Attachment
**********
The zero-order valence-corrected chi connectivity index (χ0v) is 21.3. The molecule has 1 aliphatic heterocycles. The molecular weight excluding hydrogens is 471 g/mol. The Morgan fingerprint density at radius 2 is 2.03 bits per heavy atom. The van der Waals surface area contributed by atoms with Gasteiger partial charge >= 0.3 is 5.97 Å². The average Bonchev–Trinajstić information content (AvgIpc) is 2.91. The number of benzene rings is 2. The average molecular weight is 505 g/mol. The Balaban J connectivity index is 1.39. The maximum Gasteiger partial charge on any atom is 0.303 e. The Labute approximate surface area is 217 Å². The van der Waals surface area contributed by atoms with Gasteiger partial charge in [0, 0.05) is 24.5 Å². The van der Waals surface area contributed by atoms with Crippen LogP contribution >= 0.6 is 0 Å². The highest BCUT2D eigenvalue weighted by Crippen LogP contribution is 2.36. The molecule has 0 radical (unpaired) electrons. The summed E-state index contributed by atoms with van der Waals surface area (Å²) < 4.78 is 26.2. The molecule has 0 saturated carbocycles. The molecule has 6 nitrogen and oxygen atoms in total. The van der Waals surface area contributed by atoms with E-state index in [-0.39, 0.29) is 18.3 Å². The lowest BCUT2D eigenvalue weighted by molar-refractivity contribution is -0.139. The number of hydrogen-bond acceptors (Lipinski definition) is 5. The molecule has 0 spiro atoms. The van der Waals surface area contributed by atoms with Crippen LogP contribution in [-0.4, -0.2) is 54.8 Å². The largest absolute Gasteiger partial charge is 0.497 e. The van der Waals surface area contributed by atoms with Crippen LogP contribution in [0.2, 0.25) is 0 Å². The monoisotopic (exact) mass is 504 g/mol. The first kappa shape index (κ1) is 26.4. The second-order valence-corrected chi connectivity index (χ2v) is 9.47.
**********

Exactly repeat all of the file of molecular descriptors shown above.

The zero-order valence-corrected chi connectivity index (χ0v) is 21.3. The molecule has 1 aliphatic heterocycles. The molecular weight excluding hydrogens is 471 g/mol. The Morgan fingerprint density at radius 2 is 2.03 bits per heavy atom. The van der Waals surface area contributed by atoms with Gasteiger partial charge >= 0.3 is 5.97 Å². The average Bonchev–Trinajstić information content (AvgIpc) is 2.91. The number of benzene rings is 2. The average molecular weight is 505 g/mol. The Balaban J connectivity index is 1.39. The maximum Gasteiger partial charge on any atom is 0.303 e. The Labute approximate surface area is 217 Å². The van der Waals surface area contributed by atoms with Gasteiger partial charge in [0, 0.05) is 24.5 Å². The van der Waals surface area contributed by atoms with Crippen LogP contribution >= 0.6 is 0 Å². The highest BCUT2D eigenvalue weighted by Crippen LogP contribution is 2.36. The molecule has 0 radical (unpaired) electrons. The summed E-state index contributed by atoms with van der Waals surface area (Å²) < 4.78 is 26.2. The molecule has 0 saturated carbocycles. The molecule has 6 nitrogen and oxygen atoms in total. The van der Waals surface area contributed by atoms with E-state index in [-0.39, 0.29) is 18.3 Å². The lowest BCUT2D eigenvalue weighted by molar-refractivity contribution is -0.139. The number of hydrogen-bond acceptors (Lipinski definition) is 5. The molecule has 0 spiro atoms. The van der Waals surface area contributed by atoms with Crippen LogP contribution in [-0.4, -0.2) is 54.8 Å². The largest absolute Gasteiger partial charge is 0.497 e. The van der Waals surface area contributed by atoms with Crippen LogP contribution in [0.2, 0.25) is 0 Å². The monoisotopic (exact) mass is 504 g/mol. The first kappa shape index (κ1) is 26.4. The second-order valence-corrected chi connectivity index (χ2v) is 9.47.